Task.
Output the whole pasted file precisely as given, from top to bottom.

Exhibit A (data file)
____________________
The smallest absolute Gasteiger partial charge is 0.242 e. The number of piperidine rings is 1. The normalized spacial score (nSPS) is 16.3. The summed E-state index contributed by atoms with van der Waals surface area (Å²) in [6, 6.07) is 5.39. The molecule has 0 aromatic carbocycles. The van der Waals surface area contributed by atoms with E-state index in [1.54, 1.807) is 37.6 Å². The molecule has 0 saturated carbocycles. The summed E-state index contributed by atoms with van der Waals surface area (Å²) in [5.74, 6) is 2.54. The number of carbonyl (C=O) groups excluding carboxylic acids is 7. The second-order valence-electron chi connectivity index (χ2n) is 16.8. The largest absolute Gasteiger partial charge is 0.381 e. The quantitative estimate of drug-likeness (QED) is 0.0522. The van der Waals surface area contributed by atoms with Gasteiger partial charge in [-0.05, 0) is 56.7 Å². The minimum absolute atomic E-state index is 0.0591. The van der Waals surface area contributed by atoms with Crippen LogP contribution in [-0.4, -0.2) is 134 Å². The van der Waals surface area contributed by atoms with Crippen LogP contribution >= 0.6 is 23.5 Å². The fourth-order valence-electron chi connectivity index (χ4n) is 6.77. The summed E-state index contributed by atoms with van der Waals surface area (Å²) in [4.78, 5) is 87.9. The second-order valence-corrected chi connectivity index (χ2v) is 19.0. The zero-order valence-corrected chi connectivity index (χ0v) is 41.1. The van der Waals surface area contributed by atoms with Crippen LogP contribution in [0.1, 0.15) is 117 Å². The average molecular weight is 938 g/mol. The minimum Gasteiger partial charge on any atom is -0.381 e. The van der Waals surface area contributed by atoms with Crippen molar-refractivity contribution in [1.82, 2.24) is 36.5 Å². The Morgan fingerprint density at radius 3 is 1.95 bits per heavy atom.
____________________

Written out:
The smallest absolute Gasteiger partial charge is 0.242 e. The number of piperidine rings is 1. The normalized spacial score (nSPS) is 16.3. The summed E-state index contributed by atoms with van der Waals surface area (Å²) in [6, 6.07) is 5.39. The molecule has 0 aromatic carbocycles. The van der Waals surface area contributed by atoms with E-state index in [1.54, 1.807) is 37.6 Å². The molecule has 0 saturated carbocycles. The summed E-state index contributed by atoms with van der Waals surface area (Å²) in [5.74, 6) is 2.54. The number of carbonyl (C=O) groups excluding carboxylic acids is 7. The second-order valence-electron chi connectivity index (χ2n) is 16.8. The largest absolute Gasteiger partial charge is 0.381 e. The quantitative estimate of drug-likeness (QED) is 0.0522. The van der Waals surface area contributed by atoms with Gasteiger partial charge in [-0.05, 0) is 56.7 Å². The minimum absolute atomic E-state index is 0.0591. The van der Waals surface area contributed by atoms with Crippen LogP contribution in [-0.4, -0.2) is 134 Å². The van der Waals surface area contributed by atoms with Crippen LogP contribution >= 0.6 is 23.5 Å². The fourth-order valence-electron chi connectivity index (χ4n) is 6.77. The summed E-state index contributed by atoms with van der Waals surface area (Å²) in [4.78, 5) is 87.9. The second-order valence-corrected chi connectivity index (χ2v) is 19.0. The zero-order valence-corrected chi connectivity index (χ0v) is 41.1. The van der Waals surface area contributed by atoms with Crippen LogP contribution in [0.1, 0.15) is 117 Å². The average molecular weight is 938 g/mol. The minimum Gasteiger partial charge on any atom is -0.381 e. The van der Waals surface area contributed by atoms with Crippen molar-refractivity contribution in [1.82, 2.24) is 36.5 Å². The Morgan fingerprint density at radius 3 is 1.95 bits per heavy atom.